The PCIJ was first to note that based on the research done by ACNielsen, the Pinoys topped the list of nationalities worldwide in terms of cutting back on spending in personal technology (mobile phones and personal computers) in times of financial crisis.
I’m a Pinoy, a uber Internet user for both work (60%) and my self (40%), with a family of my own, with my wife and me having three kids. The question is: Does the research finding apply in my case?
I guess NGO people who base their work on the Internet connection will not be affected, unless their organizations are also so affected that they would go back to, say, 32kbps dial-up connection. And I cannot live without an Internet connection. I don’t want to migrate from blog system back to ‘manual’ diary system. My handwriting has become so ugly that even I will not make out what I would write on a paper page.
Cutting back on social-life expenses, which includes use of technology to network with others, of course, is a natural, logical choice for a person becoming poorer, who has to make her family or herself survive by all means. It’s also like you have gone up the ladder but have to climb back down because you can no longer stay at the high rungs. It’s plainly retrogression.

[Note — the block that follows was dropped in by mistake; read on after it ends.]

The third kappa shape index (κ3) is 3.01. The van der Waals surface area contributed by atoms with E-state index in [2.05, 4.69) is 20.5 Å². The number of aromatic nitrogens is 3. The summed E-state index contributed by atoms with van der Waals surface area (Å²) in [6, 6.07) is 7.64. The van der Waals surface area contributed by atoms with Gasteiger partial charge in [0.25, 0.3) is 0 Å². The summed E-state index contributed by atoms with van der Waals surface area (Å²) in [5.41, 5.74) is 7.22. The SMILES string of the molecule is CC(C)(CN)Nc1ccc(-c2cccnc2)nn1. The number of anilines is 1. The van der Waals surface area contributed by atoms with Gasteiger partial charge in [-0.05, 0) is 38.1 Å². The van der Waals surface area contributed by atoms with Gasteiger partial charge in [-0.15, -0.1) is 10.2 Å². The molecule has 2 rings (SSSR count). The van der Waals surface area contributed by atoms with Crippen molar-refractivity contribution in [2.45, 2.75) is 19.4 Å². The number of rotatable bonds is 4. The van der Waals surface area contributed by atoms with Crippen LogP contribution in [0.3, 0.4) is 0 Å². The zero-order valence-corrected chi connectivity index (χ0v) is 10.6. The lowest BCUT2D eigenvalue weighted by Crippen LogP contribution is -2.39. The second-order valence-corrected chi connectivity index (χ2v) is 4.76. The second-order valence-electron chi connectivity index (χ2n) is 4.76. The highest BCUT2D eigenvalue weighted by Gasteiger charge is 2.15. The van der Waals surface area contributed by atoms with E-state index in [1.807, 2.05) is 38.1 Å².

Honestly, the ACNielsen research is not a big deal issue in the Philippines. It is more addressed to commercial interests and government who have to ensure that Pinoys remain technology consumers.
What’s more important is that poor Pinoys, despite having their own celphones, should be helped in changing their lives for the better through empowering policies and programs of government and other service providing entities.